two hippos from a Belgian zoo tested positive for Covid first for a species – .

two hippos from a Belgian zoo tested positive for Covid first for a species – .

Two hippos at the Antwerp zoo in Belgium have tested positive for Covid-19 in the first reported case of a new coronavirus infection in the species.
The two hippos, Harmein, 41, and Imani, 14, have not shown any symptoms other than a runny nose, according to the zoo.

“The hippo building was immediately closed after the first positive test and will remain temporarily closed until Hermien and Imani test negative,” the zoo said in a Facebook statement on Friday.

Covid infections have so far been reported in several animals, including felines like lions and tigers and other mammals including deer.

Felines at several zoos around the world have also died after contracting the infection.

Three snow leopards died at a Nebraska zoo last month after suffering from the disease and two Asiatic lions tested positive died at an Indian zoo in June.

Pets such as cats, dogs and ferrets have also been carriers of the virus after coming into contact with infected humans in some cases. Cases of Covid have also been reported in primates, hyenas and otters.

Although the risk of spreading the virus from animals to humans is low, people could still pass the virus to pets and other animals, according to the United States Centers for Disease Control and Prevention.

But the new report is probably the first case of this type of coronavirus infection in hippos.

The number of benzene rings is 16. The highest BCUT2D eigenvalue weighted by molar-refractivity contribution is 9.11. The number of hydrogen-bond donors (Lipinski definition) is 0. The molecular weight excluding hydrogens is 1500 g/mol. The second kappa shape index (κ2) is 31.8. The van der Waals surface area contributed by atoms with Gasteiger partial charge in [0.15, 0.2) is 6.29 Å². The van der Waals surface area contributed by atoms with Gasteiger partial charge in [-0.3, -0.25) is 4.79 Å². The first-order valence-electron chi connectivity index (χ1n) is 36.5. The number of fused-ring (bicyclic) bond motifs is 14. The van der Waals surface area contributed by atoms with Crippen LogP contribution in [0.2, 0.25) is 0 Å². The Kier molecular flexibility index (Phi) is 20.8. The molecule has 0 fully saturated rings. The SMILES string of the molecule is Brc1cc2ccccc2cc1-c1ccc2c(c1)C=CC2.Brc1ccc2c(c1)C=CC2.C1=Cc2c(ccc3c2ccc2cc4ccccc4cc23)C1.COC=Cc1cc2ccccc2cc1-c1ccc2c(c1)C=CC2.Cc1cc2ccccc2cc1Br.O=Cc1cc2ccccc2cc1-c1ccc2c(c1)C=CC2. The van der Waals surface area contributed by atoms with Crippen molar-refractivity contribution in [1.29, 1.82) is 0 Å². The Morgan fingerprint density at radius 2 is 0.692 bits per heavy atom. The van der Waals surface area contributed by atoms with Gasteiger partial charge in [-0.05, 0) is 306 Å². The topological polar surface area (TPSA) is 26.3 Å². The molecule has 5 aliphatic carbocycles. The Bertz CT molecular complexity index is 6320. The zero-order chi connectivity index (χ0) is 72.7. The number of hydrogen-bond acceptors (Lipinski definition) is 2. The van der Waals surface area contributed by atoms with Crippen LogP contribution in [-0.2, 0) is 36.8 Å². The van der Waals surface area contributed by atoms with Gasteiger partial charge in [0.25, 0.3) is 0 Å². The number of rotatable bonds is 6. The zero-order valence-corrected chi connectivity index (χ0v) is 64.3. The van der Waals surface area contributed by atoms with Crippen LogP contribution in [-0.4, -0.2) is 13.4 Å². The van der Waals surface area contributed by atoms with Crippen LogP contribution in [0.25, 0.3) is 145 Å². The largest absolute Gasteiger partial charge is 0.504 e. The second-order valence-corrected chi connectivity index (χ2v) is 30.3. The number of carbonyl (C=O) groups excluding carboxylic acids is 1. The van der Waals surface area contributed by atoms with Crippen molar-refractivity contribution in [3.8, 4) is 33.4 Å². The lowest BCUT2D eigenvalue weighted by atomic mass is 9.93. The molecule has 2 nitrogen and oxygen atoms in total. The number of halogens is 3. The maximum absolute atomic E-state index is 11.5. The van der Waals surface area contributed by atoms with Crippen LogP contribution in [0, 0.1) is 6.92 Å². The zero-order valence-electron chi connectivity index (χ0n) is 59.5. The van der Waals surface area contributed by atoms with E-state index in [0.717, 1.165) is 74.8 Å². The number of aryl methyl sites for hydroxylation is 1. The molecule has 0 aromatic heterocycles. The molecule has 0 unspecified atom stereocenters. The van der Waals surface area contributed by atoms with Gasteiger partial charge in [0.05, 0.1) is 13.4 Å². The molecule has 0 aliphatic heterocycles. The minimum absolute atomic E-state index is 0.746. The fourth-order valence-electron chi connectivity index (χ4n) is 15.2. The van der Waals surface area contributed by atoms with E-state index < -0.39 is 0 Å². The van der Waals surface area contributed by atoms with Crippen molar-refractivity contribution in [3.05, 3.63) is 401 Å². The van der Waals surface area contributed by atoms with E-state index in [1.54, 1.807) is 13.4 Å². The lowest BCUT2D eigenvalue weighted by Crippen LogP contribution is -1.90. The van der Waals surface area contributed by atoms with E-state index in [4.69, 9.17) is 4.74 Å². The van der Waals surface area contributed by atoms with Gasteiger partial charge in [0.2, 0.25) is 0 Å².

“To my knowledge, this is the first known contamination in this species. Globally, this virus has mainly been reported in great apes and felines, ”said zoo veterinarian Francis Vercammen.

Antwerp Zoo said it is currently investigating how the virus has spread to its hippos.

The hippo caregivers have already tested negative for Covid and “none of them have recently contracted the disease,” the zoo statement said.

Harmein and Imani “are doing well” now and will continue to be monitored by their caregivers “who are implementing even stricter security measures,” the zoo noted.

Jeremy Farrar, director of the Wellcome Trust charitable foundation and one of Britain’s foremost scientific figures, said in a tweet that it is very important to understand the “full range of potential animal reservoirs” for the new coronavirus in the wild as well as in the domesticated animal sector.

A large animal reservoir could mean multiple pathways for the virus to evolve, he explained.


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